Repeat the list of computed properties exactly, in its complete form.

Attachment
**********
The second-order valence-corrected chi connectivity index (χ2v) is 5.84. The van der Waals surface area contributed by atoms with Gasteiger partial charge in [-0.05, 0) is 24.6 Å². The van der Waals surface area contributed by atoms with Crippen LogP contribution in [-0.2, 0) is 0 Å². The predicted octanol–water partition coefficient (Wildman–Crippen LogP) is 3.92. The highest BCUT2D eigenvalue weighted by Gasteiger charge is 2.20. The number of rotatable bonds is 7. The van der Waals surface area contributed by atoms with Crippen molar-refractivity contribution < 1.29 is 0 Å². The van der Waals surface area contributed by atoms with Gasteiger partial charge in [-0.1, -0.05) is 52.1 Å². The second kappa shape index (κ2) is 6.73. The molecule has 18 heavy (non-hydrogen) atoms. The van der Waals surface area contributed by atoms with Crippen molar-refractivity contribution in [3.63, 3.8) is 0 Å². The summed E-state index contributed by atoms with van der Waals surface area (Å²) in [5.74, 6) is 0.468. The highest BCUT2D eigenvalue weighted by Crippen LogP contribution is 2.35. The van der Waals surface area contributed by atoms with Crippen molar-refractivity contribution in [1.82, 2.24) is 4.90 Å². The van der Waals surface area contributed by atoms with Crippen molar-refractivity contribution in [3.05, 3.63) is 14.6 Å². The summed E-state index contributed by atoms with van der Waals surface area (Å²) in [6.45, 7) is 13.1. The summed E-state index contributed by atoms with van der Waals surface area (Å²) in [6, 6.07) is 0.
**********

The second-order valence-corrected chi connectivity index (χ2v) is 5.84. The van der Waals surface area contributed by atoms with Gasteiger partial charge in [-0.05, 0) is 24.6 Å². The van der Waals surface area contributed by atoms with Crippen LogP contribution in [-0.2, 0) is 0 Å². The predicted octanol–water partition coefficient (Wildman–Crippen LogP) is 3.92. The highest BCUT2D eigenvalue weighted by Gasteiger charge is 2.20. The number of rotatable bonds is 7. The van der Waals surface area contributed by atoms with Crippen molar-refractivity contribution < 1.29 is 0 Å². The van der Waals surface area contributed by atoms with Gasteiger partial charge in [-0.1, -0.05) is 52.1 Å². The second kappa shape index (κ2) is 6.73. The molecule has 18 heavy (non-hydrogen) atoms. The van der Waals surface area contributed by atoms with Crippen molar-refractivity contribution in [3.63, 3.8) is 0 Å². The summed E-state index contributed by atoms with van der Waals surface area (Å²) in [5.74, 6) is 0.468. The highest BCUT2D eigenvalue weighted by Crippen LogP contribution is 2.35. The van der Waals surface area contributed by atoms with Crippen molar-refractivity contribution in [1.82, 2.24) is 4.90 Å². The van der Waals surface area contributed by atoms with Crippen molar-refractivity contribution in [3.05, 3.63) is 14.6 Å². The summed E-state index contributed by atoms with van der Waals surface area (Å²) in [6.45, 7) is 13.1. The summed E-state index contributed by atoms with van der Waals surface area (Å²) in [6, 6.07) is 0.